The taste of homegrown and organic vegetables is off the hook

Saturday December 20, 2008
I spent the morning walking through several farmer’s markets and buying a few days worth of vegetables.  I’ve been eating a big salad each day for lunch, sometimes with a clear soup, and then making a vegetable “fried” rice for dinner.  I’ve always eaten vegetables, because I was told I should, but I never noticed they didn’t have much taste until after I discovered home grown and organic fruits and vegetables.

Until 2004, I ate so much fried foods and beef and pork that my taste buds were pretty flatlined unless there was a tablespoon of butter on each bite.  I didn’t know that, however, until I had the gallstone pancreatitis health scare in 2004 and changed my diet dramatically to low fats.  I began to discipline myself to enjoy light broths, as opposed to beef stews; to enjoy tart and spicy flavors rather than creamy, rich sauces.  Now the thought of my former foods just feels heavy on my tongue, and I’ve gained a new craving for fresh vegetables.

Everyone can taste the difference between a grocery store tomato and a home grown or organic tomato.  But most people stop there.  They don’t think to bring home some organic baby carrots or spinach or berries, because the price is higher.  So like me, they may be 50 before they discover a whole new world of flavor in home grown and organic fruits and vegetables.  The flavor is off the hook compared to the produce in their local grocery chain.

Just the other night I made a salad of simply fresh parsley chopped fine, fresh tomato, red onion, fresh green papaya chopped fine, lemon juice, olive oil, sea salt and coarse ground black pepper.  The flavor was amazing.  The next morning I had a fresh parsley and tomato salad with a scrambled egg, topped with capers.   And I’ve been eating those Honey Crisp apples – they are huge, sweet, juicy and delicious.

I’m definitely more encouraged to eat vegetables and fruits now that I can tell they have a taste.  Especially now that I can taste the difference between commercially grown and homegrown or organic.   Often I make a dish that ends up looking pretty sad, and am surprised when it tastes really good.  I am really into different kinds of chopped vegetables, maybe chopped fine in certain combinations for like a salsa, or chopped chunkier for a salad or in strips for a stirfry.  I try to encourage my current fascination with different salad combinations, since it can only be an upgrade to my healthy lifestyle.  And if it’s simply a fad, then at least I’ll have thrown myself into  it while the interest lasted 🙂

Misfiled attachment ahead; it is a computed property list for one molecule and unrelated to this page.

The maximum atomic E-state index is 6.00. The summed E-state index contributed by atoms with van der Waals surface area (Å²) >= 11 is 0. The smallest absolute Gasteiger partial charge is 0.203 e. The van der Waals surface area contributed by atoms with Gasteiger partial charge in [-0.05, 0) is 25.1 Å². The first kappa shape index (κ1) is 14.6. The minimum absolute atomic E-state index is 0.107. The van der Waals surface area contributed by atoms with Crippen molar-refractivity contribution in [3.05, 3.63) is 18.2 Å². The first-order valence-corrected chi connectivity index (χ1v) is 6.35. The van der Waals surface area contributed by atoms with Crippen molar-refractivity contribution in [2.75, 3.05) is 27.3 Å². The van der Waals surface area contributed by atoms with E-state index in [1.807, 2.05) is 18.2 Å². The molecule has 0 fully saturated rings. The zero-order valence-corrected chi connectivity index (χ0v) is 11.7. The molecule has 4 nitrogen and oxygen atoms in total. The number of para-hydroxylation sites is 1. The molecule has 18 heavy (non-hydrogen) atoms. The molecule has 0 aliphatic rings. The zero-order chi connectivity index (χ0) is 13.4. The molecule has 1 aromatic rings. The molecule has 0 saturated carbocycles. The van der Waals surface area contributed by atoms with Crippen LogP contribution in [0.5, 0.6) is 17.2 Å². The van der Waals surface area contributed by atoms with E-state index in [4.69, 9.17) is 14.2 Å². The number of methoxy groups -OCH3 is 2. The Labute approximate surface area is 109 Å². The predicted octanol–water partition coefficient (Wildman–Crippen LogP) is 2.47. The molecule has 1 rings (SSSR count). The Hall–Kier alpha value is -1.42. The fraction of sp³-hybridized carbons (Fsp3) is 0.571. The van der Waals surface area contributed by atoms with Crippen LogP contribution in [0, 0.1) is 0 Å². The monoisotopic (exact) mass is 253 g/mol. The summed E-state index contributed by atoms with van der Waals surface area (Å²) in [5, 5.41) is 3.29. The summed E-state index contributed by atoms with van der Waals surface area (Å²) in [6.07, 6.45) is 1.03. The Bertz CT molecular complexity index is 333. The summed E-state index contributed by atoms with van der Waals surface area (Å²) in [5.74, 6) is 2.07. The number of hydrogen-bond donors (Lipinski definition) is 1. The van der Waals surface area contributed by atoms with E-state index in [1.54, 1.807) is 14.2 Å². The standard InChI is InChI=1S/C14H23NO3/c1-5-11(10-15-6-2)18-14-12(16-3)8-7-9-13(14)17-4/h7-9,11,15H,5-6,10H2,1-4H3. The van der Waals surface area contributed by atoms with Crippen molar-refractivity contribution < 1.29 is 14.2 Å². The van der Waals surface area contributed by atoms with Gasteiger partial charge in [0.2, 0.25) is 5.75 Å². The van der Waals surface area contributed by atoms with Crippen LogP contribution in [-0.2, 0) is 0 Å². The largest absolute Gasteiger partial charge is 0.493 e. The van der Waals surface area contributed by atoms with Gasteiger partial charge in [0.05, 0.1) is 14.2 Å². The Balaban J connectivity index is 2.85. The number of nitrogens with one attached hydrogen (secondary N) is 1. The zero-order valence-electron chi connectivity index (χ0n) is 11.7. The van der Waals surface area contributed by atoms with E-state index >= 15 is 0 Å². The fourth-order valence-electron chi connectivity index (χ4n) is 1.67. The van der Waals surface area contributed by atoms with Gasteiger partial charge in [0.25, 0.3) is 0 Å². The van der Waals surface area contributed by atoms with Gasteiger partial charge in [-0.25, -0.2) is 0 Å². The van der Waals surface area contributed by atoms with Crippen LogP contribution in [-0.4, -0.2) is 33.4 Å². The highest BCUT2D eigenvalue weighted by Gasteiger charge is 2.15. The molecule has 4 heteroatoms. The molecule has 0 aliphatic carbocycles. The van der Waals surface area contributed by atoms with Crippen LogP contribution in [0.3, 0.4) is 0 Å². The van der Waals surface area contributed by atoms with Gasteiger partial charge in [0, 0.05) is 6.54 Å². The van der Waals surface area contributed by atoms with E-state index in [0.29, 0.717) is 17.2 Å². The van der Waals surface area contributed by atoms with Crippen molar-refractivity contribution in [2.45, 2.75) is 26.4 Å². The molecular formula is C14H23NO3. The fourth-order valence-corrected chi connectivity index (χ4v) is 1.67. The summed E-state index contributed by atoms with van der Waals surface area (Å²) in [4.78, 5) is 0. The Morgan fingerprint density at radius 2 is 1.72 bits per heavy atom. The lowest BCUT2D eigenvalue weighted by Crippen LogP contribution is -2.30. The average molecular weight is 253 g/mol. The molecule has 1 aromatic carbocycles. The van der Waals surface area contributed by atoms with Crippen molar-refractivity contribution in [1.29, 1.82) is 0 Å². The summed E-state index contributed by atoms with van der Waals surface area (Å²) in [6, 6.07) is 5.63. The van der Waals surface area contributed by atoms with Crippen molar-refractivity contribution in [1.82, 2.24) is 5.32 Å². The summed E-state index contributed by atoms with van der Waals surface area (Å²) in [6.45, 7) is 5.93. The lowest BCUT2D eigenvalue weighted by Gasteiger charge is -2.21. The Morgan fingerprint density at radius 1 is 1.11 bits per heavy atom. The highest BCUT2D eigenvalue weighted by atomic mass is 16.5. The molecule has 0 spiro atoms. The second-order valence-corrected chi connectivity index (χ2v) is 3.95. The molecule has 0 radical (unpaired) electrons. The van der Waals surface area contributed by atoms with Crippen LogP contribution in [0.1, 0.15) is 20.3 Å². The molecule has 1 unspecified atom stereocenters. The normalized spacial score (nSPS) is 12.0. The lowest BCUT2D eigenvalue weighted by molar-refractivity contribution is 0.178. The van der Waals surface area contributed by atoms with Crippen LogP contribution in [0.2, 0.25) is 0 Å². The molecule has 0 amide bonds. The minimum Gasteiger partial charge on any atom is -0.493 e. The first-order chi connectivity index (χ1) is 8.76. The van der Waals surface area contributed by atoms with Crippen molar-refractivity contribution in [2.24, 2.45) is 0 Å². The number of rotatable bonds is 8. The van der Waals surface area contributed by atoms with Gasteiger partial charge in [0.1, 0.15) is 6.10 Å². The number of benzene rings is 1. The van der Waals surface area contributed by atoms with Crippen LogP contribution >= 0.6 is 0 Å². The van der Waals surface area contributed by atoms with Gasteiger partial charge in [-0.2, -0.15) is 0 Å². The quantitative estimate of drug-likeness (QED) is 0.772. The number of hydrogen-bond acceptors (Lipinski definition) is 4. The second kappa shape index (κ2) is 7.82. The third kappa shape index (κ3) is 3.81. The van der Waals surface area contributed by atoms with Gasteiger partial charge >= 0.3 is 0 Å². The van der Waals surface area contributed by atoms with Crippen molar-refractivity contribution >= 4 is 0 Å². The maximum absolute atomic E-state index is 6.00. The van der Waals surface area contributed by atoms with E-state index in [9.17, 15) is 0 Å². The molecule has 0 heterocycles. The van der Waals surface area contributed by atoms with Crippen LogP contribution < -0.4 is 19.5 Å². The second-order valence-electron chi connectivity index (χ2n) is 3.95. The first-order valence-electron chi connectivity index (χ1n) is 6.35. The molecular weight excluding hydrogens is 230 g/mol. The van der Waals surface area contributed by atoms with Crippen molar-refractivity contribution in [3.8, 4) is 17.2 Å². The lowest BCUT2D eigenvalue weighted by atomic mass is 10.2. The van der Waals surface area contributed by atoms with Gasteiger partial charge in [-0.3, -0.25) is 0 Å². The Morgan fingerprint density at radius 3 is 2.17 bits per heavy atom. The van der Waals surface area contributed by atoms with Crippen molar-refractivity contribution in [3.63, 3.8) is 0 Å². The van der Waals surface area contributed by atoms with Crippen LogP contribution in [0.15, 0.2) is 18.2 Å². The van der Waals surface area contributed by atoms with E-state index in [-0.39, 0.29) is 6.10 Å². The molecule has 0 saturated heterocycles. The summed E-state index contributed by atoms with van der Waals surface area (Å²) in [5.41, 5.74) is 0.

I picked up some corn and sweet potatoes today,  I like to cook them in my sundown fire.  I know just how much wood it takes to give me an hour’s small fire in the pit, and I water the nearby oak at the same time.  Sometime the raccoon youngsters will poke their little faces out and start to waddle up close.   I toss sticks to scare them away, they are happier kept wild, I think.  I do have one butternut squash left, I think that will be tonight’s dinner, maybe with a baked apple for dessert!

I don’t do too much social eating these days.  I never thought I’d turn into a cooking person, but it’s just easier to cook most times.  Even when I would buy a sandwich, I would have them leave off lettuce and tomato since I would add those at home with my homegrown versions.  I’d usually also take half the meat off the sandwich and save it for another sandwich later, since I don’t like to eat that much meat anymore.  So even ordering a sandwich out in public becomes a hassle unless I want to compromise what I put in my body for the sake of being socially polite.

I’m enjoying the shopping for fresh vegetables and the looking up of recipes online for them at  I enjoy discovering new ways to cut my vegetables for a salad: strips, slivers, tiny dices, chunks, larger dices… I enjoy discovering new vinegar and herb combinations.  I enjoy discovering new protein sources, or just remembering I can concoct a totally awesome ‘devilled” egg as a meal using lots of fresh greens.

So I’m glad for this surge of interest in healthy cooking.  And, if nothing else, the more time I spend planning, shopping, cooking and cleaning up, the less time I spend eating hehehe


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